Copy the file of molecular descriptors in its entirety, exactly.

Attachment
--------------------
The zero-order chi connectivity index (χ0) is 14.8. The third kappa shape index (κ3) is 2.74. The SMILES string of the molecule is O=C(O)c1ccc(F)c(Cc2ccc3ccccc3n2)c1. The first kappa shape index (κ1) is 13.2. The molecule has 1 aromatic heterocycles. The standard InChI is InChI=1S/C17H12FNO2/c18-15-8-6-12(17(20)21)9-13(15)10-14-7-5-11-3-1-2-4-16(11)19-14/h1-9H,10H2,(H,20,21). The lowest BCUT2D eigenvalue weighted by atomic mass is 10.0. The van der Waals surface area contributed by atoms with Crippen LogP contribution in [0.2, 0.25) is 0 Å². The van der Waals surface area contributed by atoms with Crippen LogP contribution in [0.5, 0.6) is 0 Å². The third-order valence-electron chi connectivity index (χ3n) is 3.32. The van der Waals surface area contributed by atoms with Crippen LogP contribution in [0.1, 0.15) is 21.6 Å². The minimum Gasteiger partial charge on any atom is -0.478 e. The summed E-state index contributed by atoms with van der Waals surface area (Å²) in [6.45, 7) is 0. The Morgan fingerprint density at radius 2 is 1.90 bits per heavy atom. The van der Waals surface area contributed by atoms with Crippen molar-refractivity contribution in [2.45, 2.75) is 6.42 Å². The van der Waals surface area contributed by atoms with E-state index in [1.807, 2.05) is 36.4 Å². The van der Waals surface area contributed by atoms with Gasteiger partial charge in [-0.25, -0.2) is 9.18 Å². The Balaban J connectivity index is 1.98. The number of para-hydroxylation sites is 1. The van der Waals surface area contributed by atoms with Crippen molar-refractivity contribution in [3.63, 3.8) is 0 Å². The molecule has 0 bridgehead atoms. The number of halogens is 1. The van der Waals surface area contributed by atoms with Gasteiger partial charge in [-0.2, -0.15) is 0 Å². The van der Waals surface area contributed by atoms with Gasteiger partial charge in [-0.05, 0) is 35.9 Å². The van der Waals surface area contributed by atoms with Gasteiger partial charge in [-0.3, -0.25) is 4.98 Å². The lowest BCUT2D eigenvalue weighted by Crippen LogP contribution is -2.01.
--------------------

The zero-order chi connectivity index (χ0) is 14.8. The third kappa shape index (κ3) is 2.74. The SMILES string of the molecule is O=C(O)c1ccc(F)c(Cc2ccc3ccccc3n2)c1. The first kappa shape index (κ1) is 13.2. The molecule has 1 aromatic heterocycles. The standard InChI is InChI=1S/C17H12FNO2/c18-15-8-6-12(17(20)21)9-13(15)10-14-7-5-11-3-1-2-4-16(11)19-14/h1-9H,10H2,(H,20,21). The lowest BCUT2D eigenvalue weighted by atomic mass is 10.0. The van der Waals surface area contributed by atoms with Crippen LogP contribution in [0.2, 0.25) is 0 Å². The van der Waals surface area contributed by atoms with Crippen LogP contribution in [0.5, 0.6) is 0 Å². The third-order valence-electron chi connectivity index (χ3n) is 3.32. The van der Waals surface area contributed by atoms with Crippen LogP contribution in [0.1, 0.15) is 21.6 Å². The minimum Gasteiger partial charge on any atom is -0.478 e. The summed E-state index contributed by atoms with van der Waals surface area (Å²) in [6.45, 7) is 0. The Morgan fingerprint density at radius 2 is 1.90 bits per heavy atom. The van der Waals surface area contributed by atoms with Crippen molar-refractivity contribution in [2.45, 2.75) is 6.42 Å². The van der Waals surface area contributed by atoms with E-state index in [1.807, 2.05) is 36.4 Å². The van der Waals surface area contributed by atoms with Gasteiger partial charge in [-0.25, -0.2) is 9.18 Å². The Balaban J connectivity index is 1.98. The number of para-hydroxylation sites is 1. The van der Waals surface area contributed by atoms with Crippen molar-refractivity contribution in [3.63, 3.8) is 0 Å². The molecule has 0 bridgehead atoms. The number of halogens is 1. The van der Waals surface area contributed by atoms with Gasteiger partial charge in [-0.2, -0.15) is 0 Å². The van der Waals surface area contributed by atoms with Gasteiger partial charge in [-0.05, 0) is 35.9 Å². The van der Waals surface area contributed by atoms with Gasteiger partial charge in [-0.3, -0.25) is 4.98 Å². The lowest BCUT2D eigenvalue weighted by Crippen LogP contribution is -2.01.